This is a simple example. After the deployment is configured and the image is specified, I declare a service. This service is important as it will be used as the configuration for the frontend application portal, but it is an Ingress gateway. After applying the image, we can run the environment on the Kubernetes system. Let's do a simple test by introducing a curl container. Similarly, we can use the curl command to access my newly deployed container node and verify that it returns the data information of Hello World. In summary, we can run the container on Kubernetes through the deployment and provide external services that can be accessed via curl commands.


Finally, after the applications are deployed to the Kubernetes clusters, Kubernetes schedules them based on the lifecycle of pods. Applications are scheduled based on the health status of pods during batch rotation. If the corresponding health status is not configured, applications in the next batch may be released before the applications in the previous batch start. To solve this problem, Dubbo provides several QoS commands for Kubernetes to call and query the application status.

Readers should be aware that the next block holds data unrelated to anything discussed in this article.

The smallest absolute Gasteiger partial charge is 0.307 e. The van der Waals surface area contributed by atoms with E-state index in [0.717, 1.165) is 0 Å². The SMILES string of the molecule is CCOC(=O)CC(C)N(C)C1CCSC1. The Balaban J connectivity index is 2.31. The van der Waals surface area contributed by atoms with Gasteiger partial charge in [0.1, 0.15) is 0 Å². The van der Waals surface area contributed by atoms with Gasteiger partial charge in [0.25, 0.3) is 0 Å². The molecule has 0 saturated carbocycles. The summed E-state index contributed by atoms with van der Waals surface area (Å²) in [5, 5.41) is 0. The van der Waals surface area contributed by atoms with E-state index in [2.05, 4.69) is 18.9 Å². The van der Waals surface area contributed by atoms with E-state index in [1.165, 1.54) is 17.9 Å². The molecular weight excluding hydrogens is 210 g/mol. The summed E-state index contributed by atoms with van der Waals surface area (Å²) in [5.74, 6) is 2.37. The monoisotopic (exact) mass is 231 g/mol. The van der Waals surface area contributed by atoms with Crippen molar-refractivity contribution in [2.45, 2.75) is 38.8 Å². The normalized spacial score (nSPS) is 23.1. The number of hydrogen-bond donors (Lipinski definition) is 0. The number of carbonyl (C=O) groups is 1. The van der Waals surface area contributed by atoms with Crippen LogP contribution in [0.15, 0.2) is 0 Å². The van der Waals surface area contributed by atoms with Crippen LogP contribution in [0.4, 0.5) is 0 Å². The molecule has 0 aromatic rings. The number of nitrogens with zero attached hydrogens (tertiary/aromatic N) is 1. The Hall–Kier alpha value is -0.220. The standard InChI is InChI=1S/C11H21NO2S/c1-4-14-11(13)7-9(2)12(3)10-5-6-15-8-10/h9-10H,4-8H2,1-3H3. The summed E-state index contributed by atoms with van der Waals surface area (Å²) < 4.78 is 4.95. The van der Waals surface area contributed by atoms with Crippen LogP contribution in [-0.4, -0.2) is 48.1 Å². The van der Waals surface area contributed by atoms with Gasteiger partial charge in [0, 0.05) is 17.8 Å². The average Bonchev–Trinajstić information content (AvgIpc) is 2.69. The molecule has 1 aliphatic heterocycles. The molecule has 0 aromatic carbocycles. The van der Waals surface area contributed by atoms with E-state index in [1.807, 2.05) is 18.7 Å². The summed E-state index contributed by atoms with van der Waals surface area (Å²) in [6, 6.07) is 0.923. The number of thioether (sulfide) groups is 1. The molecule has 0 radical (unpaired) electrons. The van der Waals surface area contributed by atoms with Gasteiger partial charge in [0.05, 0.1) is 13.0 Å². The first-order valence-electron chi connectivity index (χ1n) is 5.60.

The above example demonstrates this. The application sleeps for 20 seconds during startup and then configures the corresponding probe information. By setting the wait time to 20 seconds, we ensure that the application takes more than 20 seconds to wake up. After modifying the code, it needs to be recompiled and pushed using the one-click Maven compilation mode. The deployment needs to be applied, after which all pods are not ready and in the zero state. This is because Dubbo has not started yet after the 20-second sleep. Once the sleep period is over, the pods become ready and can be batched. This is the process of lifecycle alignment. By knowing when an application starts successfully or fails to start, Kubernetes can perform better scheduling.